PG Sunnyvale strongwoman/marketing maven/knee-bar aficionado, Stephanie Ko Pound, puts to rest the venerable dessert debate and tells us all how to climb 5.14. Plus, check out this awesome trailer Dead Point Magazine’s Anthony Lapomardo put together, in which she discusses a topic we all struggle with – self doubt. You can check out the full feature on Dead Point Magazine’s Stash – a subscription based collection of videos.
Tell us a little about your experience on The Juice (5.14a) at the notoriously hard Jailhouse. What was your process for this route?
Over the last few years, I’ve worked my way through the one-pitch classics at Jailhouse. I started working The Juice in the fall, not expecting to even have a chance at sending it before the rain hit. Luckily for me, we have had the driest season ever!
When I first attempted it, I wasn’t sure I wanted to give it another go. While it has great knee-bar rests, the moves in between are really big and require a lot of core tension, neither of which are my style. This was the first route that I’ve tried where I couldn’t do the moves between bolts my first time up (or even second or third!).
While I am working a route, I don’t alter my “training” in any way. I just keep climbing during the week and try to head out to my project as often as possible. Once I start one hanging the route, however, I focus on hitting my peak performance that day. Typically, that means 2 days of rest prior to climbing, eating a solid breakfast, and unfortunately, reducing my sugar intake.
What does your week usually look like during the typical climbing season?
I climb 3 times a week. Twice in the weekday mornings: bouldering on one day to maintain power and routes on the other. My weekday route climbing is a bit more regimented – I climb in sets to maintain endurance. I climb 3-4 sets of 3 climbs at a time. The weekends are for getting outside, or if it’s not possible, then having a long session inside.
For those of us who aren’t down there regularly, what’s the scene like at the Sunnyvale gym?
The scene is great – it’s one of the many things that drew me into the gym here. Everyone is psyched and super friendly, regardless of the grade they are working. I love that. Plus there is a very dedicated Tuesday/Thursday bouldering crew – and while I’m not often able to join them, when I can, it’s always a ton of fun!
How do you balance overseeing a gym with finding time to climb?
The key is planning and organization – and flexible climbing partners. I work out in the morning because it’s much simpler to squeeze in a fast workout early in the day. I’m also very lucky to have two very dedicated partners who also have flexible schedules. We usually have a scheduled time to meet, but if something comes up and I need to switch my day, they can easily accommodate.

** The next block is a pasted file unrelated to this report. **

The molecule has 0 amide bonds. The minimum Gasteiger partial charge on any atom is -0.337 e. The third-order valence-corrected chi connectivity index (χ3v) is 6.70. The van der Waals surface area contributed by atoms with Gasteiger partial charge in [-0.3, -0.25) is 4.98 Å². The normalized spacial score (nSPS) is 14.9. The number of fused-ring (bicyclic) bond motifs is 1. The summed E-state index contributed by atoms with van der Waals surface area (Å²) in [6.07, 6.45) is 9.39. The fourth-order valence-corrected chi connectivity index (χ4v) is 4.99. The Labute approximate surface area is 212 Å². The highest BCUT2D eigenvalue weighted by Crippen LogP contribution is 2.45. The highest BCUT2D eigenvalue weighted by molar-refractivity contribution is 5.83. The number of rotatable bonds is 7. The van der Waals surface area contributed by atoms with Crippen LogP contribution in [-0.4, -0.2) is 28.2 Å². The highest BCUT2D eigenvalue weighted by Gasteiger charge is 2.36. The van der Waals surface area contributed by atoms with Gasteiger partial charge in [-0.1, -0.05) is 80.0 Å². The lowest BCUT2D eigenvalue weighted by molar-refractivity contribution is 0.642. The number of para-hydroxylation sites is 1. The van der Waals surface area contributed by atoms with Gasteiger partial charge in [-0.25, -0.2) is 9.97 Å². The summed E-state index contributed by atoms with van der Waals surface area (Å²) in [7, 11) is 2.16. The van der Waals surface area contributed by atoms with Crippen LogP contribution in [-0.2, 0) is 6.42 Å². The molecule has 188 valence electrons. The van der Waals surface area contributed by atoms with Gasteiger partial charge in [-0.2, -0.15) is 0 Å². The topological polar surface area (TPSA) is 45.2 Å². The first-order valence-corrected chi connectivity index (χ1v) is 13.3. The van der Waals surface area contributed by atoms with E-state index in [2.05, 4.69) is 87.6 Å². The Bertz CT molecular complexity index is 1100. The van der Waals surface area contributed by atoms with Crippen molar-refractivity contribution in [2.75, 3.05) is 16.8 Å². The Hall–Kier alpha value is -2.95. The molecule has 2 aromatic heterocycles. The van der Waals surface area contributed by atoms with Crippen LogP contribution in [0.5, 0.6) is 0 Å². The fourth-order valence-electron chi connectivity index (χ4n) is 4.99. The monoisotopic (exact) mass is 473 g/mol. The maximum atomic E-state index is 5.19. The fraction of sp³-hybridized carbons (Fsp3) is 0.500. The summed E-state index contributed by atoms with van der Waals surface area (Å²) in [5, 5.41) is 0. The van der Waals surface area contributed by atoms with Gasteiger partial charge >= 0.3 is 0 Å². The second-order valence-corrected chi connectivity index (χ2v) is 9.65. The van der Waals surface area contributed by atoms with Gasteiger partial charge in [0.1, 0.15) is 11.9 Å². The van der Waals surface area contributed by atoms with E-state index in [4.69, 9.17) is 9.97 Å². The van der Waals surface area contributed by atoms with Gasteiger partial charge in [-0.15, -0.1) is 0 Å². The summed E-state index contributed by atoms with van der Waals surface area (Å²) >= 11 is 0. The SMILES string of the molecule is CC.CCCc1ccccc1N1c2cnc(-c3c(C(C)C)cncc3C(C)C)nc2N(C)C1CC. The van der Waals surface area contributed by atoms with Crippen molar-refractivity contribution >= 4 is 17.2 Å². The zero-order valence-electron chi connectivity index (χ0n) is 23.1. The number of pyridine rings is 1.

I’ve bouldered with you in the Valley a couple times so I know you climb more than just routes. How do you balance the two disciplines and has it shifted throughout the years?
I initially started as a boulderer, but always dreamed of sport climbing. About 4 years ago I injured my left shoulder – an overuse injury from climbing too much without enough rest. I went through 7 months of physical therapy and started back on really easy routes with no dynamic movement to my left hand. It took about 2 years to gain my full strength back, and it still tires more easily than my right side. This was the main driving force for switching to routes – though admittedly, I have always dreamed of being a route climber, even as a boulderer. During my recovery, I took up trad climbing and toured around many of the short one-pitch classics in our area. I can’t say that I excel at it – but I definitely dream of doing some of the classic Valley climbs some day! Now, I combine the two. Bouldering keeps my power up, but my heart definitely stays with routes.
What were the highlights of the 2011 season and what are your goals for 2012?
In spring 2011, a girlfriend and I traveled to Indian Creek, which was a blast! We were there before the season really started – so think freezing cold nights and only climbing in the sun – but it enabled us to project the more popular climbs. It was my first trad-climbing trip and it was amazing! That summer, my husband and I went to Maple Canyon for two weeks. Typically, I am hesitant to try 5.13s on a short road trip, but I set a goal that this time I would. I ended up sending 3 on that trip! Then in the fall, we headed over to the Red River Gorge, a place I always wish I had more time to visit. Usually, I only have about 5 climbing days when I go there. My goal for that trip was to try to send 5.13 in a day. I was pretty psyched that I was getting past the last bolt on nearly every one I tried on my second go. Finally, on one very cold day I did my first 5.13 in a day, in the snow!.
As for 2012 – I’d like to finish Big House, my most recent project at Jailhouse. I’d also like to try some of the classic extensions there. Also on the radar are a bouldering trip and some long Tuolumne routes this summer!
Finally, cake or pie?
Stephanie recently turned the reins of PG Sunnyvale over to the capable and handsome, Mike Abell. She now heads up all things marketing at Planet Granite. Special thanks to PG SF’s Jason Crase for this interview!